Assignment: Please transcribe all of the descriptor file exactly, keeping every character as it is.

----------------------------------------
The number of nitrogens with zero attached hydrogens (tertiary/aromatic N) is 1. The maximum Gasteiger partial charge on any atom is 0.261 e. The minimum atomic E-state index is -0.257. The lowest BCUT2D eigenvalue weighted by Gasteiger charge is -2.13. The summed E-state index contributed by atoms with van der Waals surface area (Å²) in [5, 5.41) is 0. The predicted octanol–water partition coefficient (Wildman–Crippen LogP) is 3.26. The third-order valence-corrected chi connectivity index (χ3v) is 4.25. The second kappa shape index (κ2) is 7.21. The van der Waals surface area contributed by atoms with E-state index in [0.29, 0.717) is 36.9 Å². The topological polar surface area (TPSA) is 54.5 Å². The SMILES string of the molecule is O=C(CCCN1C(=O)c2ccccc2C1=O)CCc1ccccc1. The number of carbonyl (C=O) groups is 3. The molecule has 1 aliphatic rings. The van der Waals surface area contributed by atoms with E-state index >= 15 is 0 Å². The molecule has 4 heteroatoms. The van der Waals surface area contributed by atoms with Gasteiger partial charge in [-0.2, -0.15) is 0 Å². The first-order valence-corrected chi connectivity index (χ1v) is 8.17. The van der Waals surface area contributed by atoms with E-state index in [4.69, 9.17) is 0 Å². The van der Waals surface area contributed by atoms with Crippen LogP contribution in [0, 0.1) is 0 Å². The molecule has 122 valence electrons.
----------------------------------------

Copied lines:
The number of nitrogens with zero attached hydrogens (tertiary/aromatic N) is 1. The maximum Gasteiger partial charge on any atom is 0.261 e. The minimum atomic E-state index is -0.257. The lowest BCUT2D eigenvalue weighted by Gasteiger charge is -2.13. The summed E-state index contributed by atoms with van der Waals surface area (Å²) in [5, 5.41) is 0. The predicted octanol–water partition coefficient (Wildman–Crippen LogP) is 3.26. The third-order valence-corrected chi connectivity index (χ3v) is 4.25. The second kappa shape index (κ2) is 7.21. The van der Waals surface area contributed by atoms with E-state index in [0.29, 0.717) is 36.9 Å². The topological polar surface area (TPSA) is 54.5 Å². The SMILES string of the molecule is O=C(CCCN1C(=O)c2ccccc2C1=O)CCc1ccccc1. The number of carbonyl (C=O) groups is 3. The molecule has 1 aliphatic rings. The van der Waals surface area contributed by atoms with E-state index >= 15 is 0 Å². The molecule has 4 heteroatoms. The van der Waals surface area contributed by atoms with Gasteiger partial charge in [-0.2, -0.15) is 0 Å². The first-order valence-corrected chi connectivity index (χ1v) is 8.17. The van der Waals surface area contributed by atoms with E-state index in [4.69, 9.17) is 0 Å². The van der Waals surface area contributed by atoms with Crippen LogP contribution in [0, 0.1) is 0 Å². The molecule has 122 valence electrons.